Woody Biomass and Bioenergy Potentials in Southeast Asia between 1990 and 2020

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Woody Biomass and Bioenergy Potentials in Southeast Asia between 1990 and 2020

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Title: Woody Biomass and Bioenergy Potentials in Southeast Asia between 1990 and 2020
Author: Sasaki, Nophea; Knorr, Wolfgang; Foster, David Russell; Etoh, Hiroko; Ninomiya, Hiroshi; Chay, Sengtha; Kim, Sophanarith; Sun, Sengxi

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Citation: Sasaki, Nophea, Wolfgang Knorr, David R. Foster, Hiroko Etoh, Hiroshi Ninomiya, Sengtha Chay, Sophanarith Kim, and Sengxi Sun. 2009. Applied Energy 86(Supp 1): S140-S150.
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Abstract: Forests in Southeast Asia are important sources of timber and other forest products, of local energy for cooking and heading, and potentially as sources of bioenergy. Many of these forests have experienced deforestation and forest degradation over the last few decades. The potential flow of woody biomass for bioenergy from forests is uncertain and needs to be assessed before policy intervention can be successfully implemented in the context of international negotiations on climate change. Using current data, we developed a forest land use model and projected changes in area of natural forests and forest plantations from 1990 to 2020. We also developed biomass change and harvest models to estimate woody biomass availability in the forests under the current management regime. Due to deforestation and logging (including illegal logging), projected annual woody biomass production in natural forests declined from 815.9 million tons (16.3 EJ) in 1990 to 359.3 million tons (7.2 EJ) in 2020. Woody biomass production in forest plantations was estimated at 16.2 million tons yr−1 (0.3 EJ), but was strongly affected by cutting rotation length. Average annual woody biomass production in all forests in Southeast Asia between 1990 and 2020 was estimated at 563.4 million tons (11.3 EJ) yr−1 declining about 1.5% yr−1. Without incentives to reduce deforestation and forest degradation, and to promote forest rehabilitation and plantations, woody biomass as well as wood production and carbon stocks will continue to decline, putting sustainable development in the region at risk as the majority of the population depend mostly on forest ecosystem services for daily survival.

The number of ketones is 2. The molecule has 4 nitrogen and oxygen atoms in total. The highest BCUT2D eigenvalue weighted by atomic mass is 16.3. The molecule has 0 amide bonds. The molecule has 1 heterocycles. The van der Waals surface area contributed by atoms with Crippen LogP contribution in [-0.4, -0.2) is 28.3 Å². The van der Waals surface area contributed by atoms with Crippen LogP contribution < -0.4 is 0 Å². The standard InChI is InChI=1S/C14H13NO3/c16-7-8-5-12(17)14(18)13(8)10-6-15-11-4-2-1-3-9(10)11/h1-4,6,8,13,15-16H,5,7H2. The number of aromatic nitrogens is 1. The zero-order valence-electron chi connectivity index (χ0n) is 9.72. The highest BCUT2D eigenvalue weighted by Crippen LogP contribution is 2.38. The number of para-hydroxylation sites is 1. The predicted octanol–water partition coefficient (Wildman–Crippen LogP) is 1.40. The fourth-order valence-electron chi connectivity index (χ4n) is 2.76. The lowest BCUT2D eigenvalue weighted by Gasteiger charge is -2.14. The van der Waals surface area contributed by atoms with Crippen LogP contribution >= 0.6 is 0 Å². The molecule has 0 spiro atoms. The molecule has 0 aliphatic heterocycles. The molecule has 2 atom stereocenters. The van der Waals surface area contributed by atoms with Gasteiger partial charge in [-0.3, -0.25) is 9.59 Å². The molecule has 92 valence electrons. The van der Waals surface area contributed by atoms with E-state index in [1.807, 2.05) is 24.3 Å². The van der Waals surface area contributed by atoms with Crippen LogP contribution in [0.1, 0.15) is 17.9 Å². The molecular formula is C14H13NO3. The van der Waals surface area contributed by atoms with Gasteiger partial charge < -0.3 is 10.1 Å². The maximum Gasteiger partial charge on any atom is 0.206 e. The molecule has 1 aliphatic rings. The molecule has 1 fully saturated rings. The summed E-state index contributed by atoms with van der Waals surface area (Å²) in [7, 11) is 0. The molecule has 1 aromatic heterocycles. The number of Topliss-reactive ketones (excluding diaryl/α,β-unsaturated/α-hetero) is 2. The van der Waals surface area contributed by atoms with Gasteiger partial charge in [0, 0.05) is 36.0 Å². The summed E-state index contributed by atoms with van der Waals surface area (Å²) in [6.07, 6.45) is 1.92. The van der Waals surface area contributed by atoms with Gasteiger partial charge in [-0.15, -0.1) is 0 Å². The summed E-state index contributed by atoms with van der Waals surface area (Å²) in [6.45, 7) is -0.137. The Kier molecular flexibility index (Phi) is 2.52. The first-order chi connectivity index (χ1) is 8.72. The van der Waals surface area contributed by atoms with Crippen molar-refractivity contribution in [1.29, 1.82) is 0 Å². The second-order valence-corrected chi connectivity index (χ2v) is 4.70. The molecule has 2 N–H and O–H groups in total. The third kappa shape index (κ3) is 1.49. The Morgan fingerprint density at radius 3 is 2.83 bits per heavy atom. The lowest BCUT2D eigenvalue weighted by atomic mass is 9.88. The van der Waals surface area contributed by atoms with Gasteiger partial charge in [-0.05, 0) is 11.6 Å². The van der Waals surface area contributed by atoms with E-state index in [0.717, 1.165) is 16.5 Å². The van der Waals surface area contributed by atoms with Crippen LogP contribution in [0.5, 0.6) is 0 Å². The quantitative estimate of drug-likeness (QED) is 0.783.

Published Version: doi:10.1016/j.apenergy.2009.04.015
Terms of Use: This article is made available under the terms and conditions applicable to Other Posted Material, as set forth at http://nrs.harvard.edu/urn-3:HUL.InstRepos:dash.current.terms-of-use#LAA
Citable link to this page: http://nrs.harvard.edu/urn-3:HUL.InstRepos:11077568
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